Resource on evolutionary concepts for science writers?

If I were to put together a respectful, short, easy to follow resource of major evolutionary concepts that science writers could consult whenever they wrote a piece involving evolutionary aspects, would they use it? Would my friends in the science writer world promote it, refer colleagues to it, send authors who get things wrong […]


Overselling segmentation.

This story appeared on Science Daily, based on a press release from CNRS in France:

Segmentation Is the Secret Behind the Extraordinary Diversification of Animals

ScienceDaily (July 27, 2010) — Segmentation, the repetition of identical anatomical units, seems to be the secret behind the diversity and longevity of the largest and most common animal […]


Platypus and the problem with primitive.

The concept of “primitive” is one that is very often misunderstood. Properly defined, “primitive” means “more like a particular ancestor”, refers only to individual characteristics (not whole species or lineages), and is contrasted with “derived” (not “advanced” or “more evolved”). I have covered this and other misunderstandings of evolutionary concepts in various articles and […]


Primitive frogs and phylogenetic fallacies.

As I have explained in various blog posts and in this paper, it is a fallacy to assume that any one character found in a so-called “primitive” species alive today was also found in the ancestral species. All living species are modern species, and “primitive” vs. “derived” refers to characters, not whole species.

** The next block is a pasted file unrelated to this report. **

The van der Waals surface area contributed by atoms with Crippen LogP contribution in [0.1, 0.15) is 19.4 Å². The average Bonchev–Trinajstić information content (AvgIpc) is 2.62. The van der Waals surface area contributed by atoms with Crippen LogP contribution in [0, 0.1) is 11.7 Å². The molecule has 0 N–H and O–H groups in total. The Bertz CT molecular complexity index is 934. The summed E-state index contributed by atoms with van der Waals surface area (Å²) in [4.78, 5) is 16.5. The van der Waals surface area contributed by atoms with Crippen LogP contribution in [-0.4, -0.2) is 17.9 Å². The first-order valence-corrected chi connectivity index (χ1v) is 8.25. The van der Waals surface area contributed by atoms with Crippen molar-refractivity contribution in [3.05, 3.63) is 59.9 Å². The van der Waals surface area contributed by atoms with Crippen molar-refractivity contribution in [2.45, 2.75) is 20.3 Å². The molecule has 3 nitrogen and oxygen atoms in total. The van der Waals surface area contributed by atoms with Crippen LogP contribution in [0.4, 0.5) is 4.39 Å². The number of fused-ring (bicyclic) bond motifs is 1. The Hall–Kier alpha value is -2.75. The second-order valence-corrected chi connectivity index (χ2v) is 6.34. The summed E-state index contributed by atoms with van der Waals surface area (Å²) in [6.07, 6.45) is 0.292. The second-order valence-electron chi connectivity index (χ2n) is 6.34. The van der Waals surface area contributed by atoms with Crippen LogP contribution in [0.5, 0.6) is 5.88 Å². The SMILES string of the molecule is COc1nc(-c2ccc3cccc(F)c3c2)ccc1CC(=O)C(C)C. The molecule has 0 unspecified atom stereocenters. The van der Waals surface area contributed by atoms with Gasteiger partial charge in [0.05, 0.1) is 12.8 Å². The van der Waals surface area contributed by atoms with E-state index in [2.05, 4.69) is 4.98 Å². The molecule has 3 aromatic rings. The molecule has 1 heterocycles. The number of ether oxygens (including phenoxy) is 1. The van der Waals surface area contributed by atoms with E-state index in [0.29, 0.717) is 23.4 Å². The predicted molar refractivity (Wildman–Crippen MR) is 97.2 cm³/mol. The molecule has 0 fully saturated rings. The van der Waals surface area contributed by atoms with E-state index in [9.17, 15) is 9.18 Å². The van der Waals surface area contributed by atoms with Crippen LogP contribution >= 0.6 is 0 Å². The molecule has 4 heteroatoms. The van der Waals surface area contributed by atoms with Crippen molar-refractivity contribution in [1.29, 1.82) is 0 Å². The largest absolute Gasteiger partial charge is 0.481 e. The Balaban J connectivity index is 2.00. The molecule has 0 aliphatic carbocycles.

Anyway, […]


Major misconceptions about evolution.

Jonathan Eisen has pointed out some rather significant misinterpretation of evolutionary relationships in a recent New York Times article. Of course, misconceptions about evolutionary trees, the evolution of complex organs, the mechanism of natural selection, and even the nature of the terms “fact” and “theory” are rampant.

I have tried to tackle these in […]


Pfffffffffft!

From the Max Planck Institute for Chemical Ecology comes a press release describing a paper in Nature about bacterial evolution…

Bacteria Expect the Unexpected Organisms ensure the survival of their species by genetically adapting to the environment. If environmental conditions change too rapidly, the extinction of a species may be the consequence. A strategy […]


Phylogenetic fallacies: "early branching equals primitive".

Evolutionary trees, or “phylogenies”, are a major part of modern evolutionary science. They depict hypotheses regarding the relationships among taxa, and are therefore important in reconstructions of the historical path of evolution (Gregory 2008a,b). Various approaches can be taken to formulating phylogenetic hypotheses, including analyses based on morphological, fossil, and/or molecular data. These methods […]


What’s wrong with this figure? (Round three).

In the process of finishing up a paper, I came across this figure (Gilbert 2007).

Figure 1. Drosophila species assemblies, showing assembly sizes and coverage of these by D. melanogaster genome DNA (top and middle lines, in megabases, left ordinate), and counts of chromosome segments inverted relative to Dmel (bottom line, right ordinate). Species […]


What’s wrong with this figure? (Round two)

Once again, it’s time to play What’s wrong with this figure?

__________

Reference

Stebbing, A.R.D. 2006. Genetic parsimony: a factor in the evolution of complexity, order and emergence. Biological Journal of the Linnean Society 88: 295-308.

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